As a premises liability law firm in Boston, we know that every industrial accident affects not only the injured employee but also his or her family. The dramatic reduction in weekly income creates hardship and burdens for worker, spouse, and children; but these burdens do not even begin to compare with the emotional toll that a tragic injury causes. The implications of a catastrophic injury cannot be adequately described. The sight of a loved one unable to care for their most basic needs is horrific.
Caring for an employee who is permanently confined to a wheelchair or bed due to a severe spinal injury is a 24-hour a day, 7 days a week responsibility. While there are a number of wonderful care providers whose compassionate assistance is indispensable, it is difficult, if not impossible in most situations to find sufficient staff to provide all care required in these cases. Family members often shoulder this responsibility without being paid for it. This can compound the effect if a spouse misses work to care for the injured employee.
The Workers’ Compensation Act provides that insurers must pay for all medical care which is reasonable and necessary to treat a work-related injury. Included in such treatment is the cost of providing around the clock attendant care. This care is quite expensive. The cost of such care, at DIA rates, is well in excess of $ 100,000.00 per year. It is fundamentally unfair for a workers’ compensation insurance company to avoid payment to family members who provide this care to an injured employee who is unable to find personal care attendants or home health aides.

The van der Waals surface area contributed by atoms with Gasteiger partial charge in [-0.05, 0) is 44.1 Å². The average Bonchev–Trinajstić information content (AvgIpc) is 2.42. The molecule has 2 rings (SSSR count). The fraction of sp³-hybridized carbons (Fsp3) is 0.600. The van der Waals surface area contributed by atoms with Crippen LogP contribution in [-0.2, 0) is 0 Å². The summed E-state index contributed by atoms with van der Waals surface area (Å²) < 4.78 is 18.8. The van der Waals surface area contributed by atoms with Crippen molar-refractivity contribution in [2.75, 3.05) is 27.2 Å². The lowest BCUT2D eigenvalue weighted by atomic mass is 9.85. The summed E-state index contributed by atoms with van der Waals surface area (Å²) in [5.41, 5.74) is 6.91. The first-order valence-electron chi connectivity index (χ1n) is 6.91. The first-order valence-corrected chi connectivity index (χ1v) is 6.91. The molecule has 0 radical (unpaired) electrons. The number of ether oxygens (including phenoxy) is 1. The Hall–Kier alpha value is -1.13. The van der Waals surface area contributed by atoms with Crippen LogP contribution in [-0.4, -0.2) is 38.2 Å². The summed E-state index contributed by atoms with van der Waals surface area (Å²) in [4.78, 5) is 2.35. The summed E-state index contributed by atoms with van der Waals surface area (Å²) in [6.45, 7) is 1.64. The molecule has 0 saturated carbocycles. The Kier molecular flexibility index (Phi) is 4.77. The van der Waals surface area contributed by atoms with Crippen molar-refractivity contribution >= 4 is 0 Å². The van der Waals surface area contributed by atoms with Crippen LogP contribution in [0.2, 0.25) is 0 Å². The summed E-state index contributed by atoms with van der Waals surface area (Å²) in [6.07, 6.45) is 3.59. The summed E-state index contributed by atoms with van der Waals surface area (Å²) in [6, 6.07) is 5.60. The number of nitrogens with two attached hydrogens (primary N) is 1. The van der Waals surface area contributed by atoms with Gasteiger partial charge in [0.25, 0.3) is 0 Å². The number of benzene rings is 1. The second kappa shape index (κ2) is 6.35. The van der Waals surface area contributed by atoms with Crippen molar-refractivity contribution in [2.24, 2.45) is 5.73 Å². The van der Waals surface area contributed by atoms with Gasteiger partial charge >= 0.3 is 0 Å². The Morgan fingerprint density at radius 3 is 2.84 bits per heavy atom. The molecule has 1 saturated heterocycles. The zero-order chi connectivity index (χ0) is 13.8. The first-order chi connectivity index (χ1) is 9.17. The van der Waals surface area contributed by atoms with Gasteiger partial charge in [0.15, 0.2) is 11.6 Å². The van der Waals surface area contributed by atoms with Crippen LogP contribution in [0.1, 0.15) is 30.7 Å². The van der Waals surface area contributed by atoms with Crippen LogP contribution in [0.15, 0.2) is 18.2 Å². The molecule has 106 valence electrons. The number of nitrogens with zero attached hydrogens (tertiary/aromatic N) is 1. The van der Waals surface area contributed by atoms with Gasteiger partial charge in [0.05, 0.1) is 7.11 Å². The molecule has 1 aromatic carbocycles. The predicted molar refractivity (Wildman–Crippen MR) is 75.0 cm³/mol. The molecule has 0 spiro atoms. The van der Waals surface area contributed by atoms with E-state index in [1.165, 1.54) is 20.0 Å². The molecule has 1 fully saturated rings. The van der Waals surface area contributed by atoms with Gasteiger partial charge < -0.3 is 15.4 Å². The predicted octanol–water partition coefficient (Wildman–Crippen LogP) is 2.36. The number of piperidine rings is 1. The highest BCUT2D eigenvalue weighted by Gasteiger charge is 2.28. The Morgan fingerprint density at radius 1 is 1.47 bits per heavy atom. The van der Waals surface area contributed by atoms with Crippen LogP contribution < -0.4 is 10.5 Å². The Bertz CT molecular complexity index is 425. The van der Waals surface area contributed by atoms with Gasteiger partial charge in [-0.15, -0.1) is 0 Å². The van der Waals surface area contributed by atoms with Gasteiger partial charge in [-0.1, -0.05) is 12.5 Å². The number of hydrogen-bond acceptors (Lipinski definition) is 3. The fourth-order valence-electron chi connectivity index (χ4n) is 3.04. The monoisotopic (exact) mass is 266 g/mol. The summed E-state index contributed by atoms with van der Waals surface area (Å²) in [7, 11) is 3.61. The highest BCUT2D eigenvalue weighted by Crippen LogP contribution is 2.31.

The Courts of this Commonwealth have recognized that a person who provides such care to an injured worker is entitled to payments for these services on an equitable basis. The basic theory behind the Court’s decisions is that an insurer would be unjustly enriched by avoiding such payments and that this unjust result would come at the expense of the provider.
Such unjust enrichment of an insurance company can be avoided by insisting that the insurer pay a family member who cares for a catastrophically injured worker on a quantum meruit basis. This care can take many forms, including the supervision of a worker who suffered a traumatic brain injury and requires constant monitoring to deal with the effects of short-term memory loss, inability to multi-task, difficulty with control of emotions, and the myriad of other behaviors of a person who suffers such a devastating injury.
Workers’ compensation insurance companies are extremely aware of the implications of such medical care and generally do not volunteer to compensate family members for their work. It falls upon the family to seek these payments themselves at a time when it is dealing with what can be an overwhelming situation.
When faced with this circumstance do not fall for the argument that it may be best to place a loved one in a skilled nursing facility. While this may be an option, it is not the only option. An injured worker cannot be forced to live apart from his or her family because an insurer refuses to provide payments for the medical services required to remain at home.
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